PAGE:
With the knowledge that I have gained from the organisation, it becomes easier to identify the cracks in the society I live in. This is especially important when trying to understand the multiple forms of oppression that exist in our nation as a result of a long history of exploitation and injustice.

Injustices exist everywhere around the world. Through my engagement with Bridging Gaps, I have learnt that everyone experiences a unique form of discrimination and oppression – but by familiarising ourselves with, and unpacking, certain concepts we gain a better understanding of our societal structures.

Saron Rosa Tsegaye, 20 years old, Konstanz, Germany
My parents migrated over 30 years ago to study in East Germany. Growing up, I had the privilege of frequently travelling to their birthplace of Ethiopia. Since my early childhood, I have found it difficult to align my Ethiopian and German identities. I am German on paper, but this will never solely be the country I claim and identify with. Simultaneously, I have always been a foreigner in Ethiopia; someone who doesn’t quite fit in and pronounces Amharic words wrong, much to the amusement of my relatives. .
Throughout my youth, this identity crisis stirred in me a passion to delve into topics like racial injustices, colonial histories, colourism and sexism. Obtaining knowledge from wherever I could find it (reading books, watching debates and engaging with TedTalks), I became empowered to take pride in my Blackness. As a young Black woman, I began to take the first steps in understanding the derivation of the social structures which cause me to suffer. At the same time, while I felt empowered and I also felt overwhelmed, understanding more keenly that I was stuck in a discriminatory system.

People in Germany often categorise me as bi-racial. I’m continually asked: “Where do you really come from?”, “When will you go back to Africa?”, “Can I touch your hair?”. If not questioning my heritage, they’re making racist assumptions of their own: “You are really beautiful for a Black woman!” or “You have the perfect complexion. you are not too dark or too light!”. I do not seem to fit into their prejudiced assumption of an African woman. From my experience, racial profiling, colourism, and sexism are normalised in daily occurrences. My Photovoice project encapsulates the intersectional ways in which I face marginalisation whilst also illustrating the present effects of colonialism and exploitation.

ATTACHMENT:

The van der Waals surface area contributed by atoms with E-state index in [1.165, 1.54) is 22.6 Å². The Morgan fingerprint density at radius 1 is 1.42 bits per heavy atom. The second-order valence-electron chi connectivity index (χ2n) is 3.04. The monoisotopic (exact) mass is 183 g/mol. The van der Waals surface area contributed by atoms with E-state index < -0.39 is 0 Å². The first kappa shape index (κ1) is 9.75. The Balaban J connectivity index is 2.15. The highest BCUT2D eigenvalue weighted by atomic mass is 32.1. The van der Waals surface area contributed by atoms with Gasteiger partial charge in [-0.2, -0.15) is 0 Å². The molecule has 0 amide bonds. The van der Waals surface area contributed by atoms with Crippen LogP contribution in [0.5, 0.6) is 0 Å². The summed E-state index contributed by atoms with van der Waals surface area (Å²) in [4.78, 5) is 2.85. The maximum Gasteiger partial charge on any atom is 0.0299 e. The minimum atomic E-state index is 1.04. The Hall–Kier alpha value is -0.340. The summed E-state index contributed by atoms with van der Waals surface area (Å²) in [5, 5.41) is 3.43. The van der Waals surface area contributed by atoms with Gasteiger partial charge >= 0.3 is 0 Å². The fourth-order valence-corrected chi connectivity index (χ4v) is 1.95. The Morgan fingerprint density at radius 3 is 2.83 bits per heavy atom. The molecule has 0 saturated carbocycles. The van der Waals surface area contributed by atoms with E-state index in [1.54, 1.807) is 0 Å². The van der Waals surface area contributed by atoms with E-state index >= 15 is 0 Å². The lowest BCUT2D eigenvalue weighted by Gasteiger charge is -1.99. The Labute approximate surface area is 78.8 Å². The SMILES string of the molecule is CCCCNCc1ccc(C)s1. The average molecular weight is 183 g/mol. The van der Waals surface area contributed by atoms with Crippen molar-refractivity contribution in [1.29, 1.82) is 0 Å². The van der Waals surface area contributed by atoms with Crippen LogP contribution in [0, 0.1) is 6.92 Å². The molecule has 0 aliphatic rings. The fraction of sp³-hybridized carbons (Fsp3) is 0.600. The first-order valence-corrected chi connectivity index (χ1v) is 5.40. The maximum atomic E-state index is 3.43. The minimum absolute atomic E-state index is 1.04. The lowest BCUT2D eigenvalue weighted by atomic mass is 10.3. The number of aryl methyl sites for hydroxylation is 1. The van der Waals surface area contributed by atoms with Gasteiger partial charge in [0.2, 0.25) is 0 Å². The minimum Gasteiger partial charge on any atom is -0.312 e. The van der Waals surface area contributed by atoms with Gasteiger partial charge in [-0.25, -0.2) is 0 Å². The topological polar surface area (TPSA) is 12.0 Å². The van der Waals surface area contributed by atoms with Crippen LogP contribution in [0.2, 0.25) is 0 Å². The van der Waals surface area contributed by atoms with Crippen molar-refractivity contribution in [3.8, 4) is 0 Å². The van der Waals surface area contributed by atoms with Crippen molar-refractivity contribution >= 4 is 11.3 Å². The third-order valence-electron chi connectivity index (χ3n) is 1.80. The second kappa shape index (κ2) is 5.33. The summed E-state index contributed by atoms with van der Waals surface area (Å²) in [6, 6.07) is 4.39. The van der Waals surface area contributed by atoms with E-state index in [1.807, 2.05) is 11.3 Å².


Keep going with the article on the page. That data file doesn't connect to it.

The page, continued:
In this picture, I stand in front of the pharmacy chain ‘Mohrenapotheke’ in my hometown. ‘Mohr’ is an old German word to describe Black people. Many streets, companies or foods are still labelled with this word, despite its racist and colonial background. Simultaneously, three men are located in the shop window, football players in the German national team. This analogy is meant to serve as a metaphor of both the German norm and ideal: a white male privilege which exists in contrast to my position as a woman of colour. As I stand in front of them, in front of the shop, I can only affirm myself in society as a Black woman of equal power, who takes up space, and rightfully so.

“Surely, we should be able to hear the voices of the silenced. The world is greater than what we think and there are ways in which we can empower both men and women equally” (2019, Photo by Olivia, German participant)

I have remained an active member of Bridging Gaps for four years now. During lockdown, we broadened our virtual spectrum of education. Through webinars talking about cultural appropriation in Germany, a podcast titled ‘Was weiss ich? Ein Podcast über das Weißsein’ (What do I know? A podcast about whiteness) and a published brochure titled ‘Spaces between and Beyond’, we and our partners in South Africa have gone above and beyond to raise awareness of societal problems in new and accessible ways for all to engage with and reflect on. We hope that these conversations continue beyond our presence, as we work towards enhancing cross-cultural understandings of social injustices and what it means to really feel equal in society.

The youth exchange and photovoice works as a tool for social change in the dual sense in that it not only empowers and bolsters the self-esteem of participants via artistic engagement, but it also provokes a process of critical reflection in the observer. For Rethagan and Saron, their shared experiences of the racism and sexism that remains rampant in our global society shines through in their work. Bridging Gaps aims to stimulate public conversations from young people’s visual expressions of societal injustice, conversations which in the wake of COVID-19 are needed now more than ever.

To know more about Bridging Gaps and the work they do please visit their website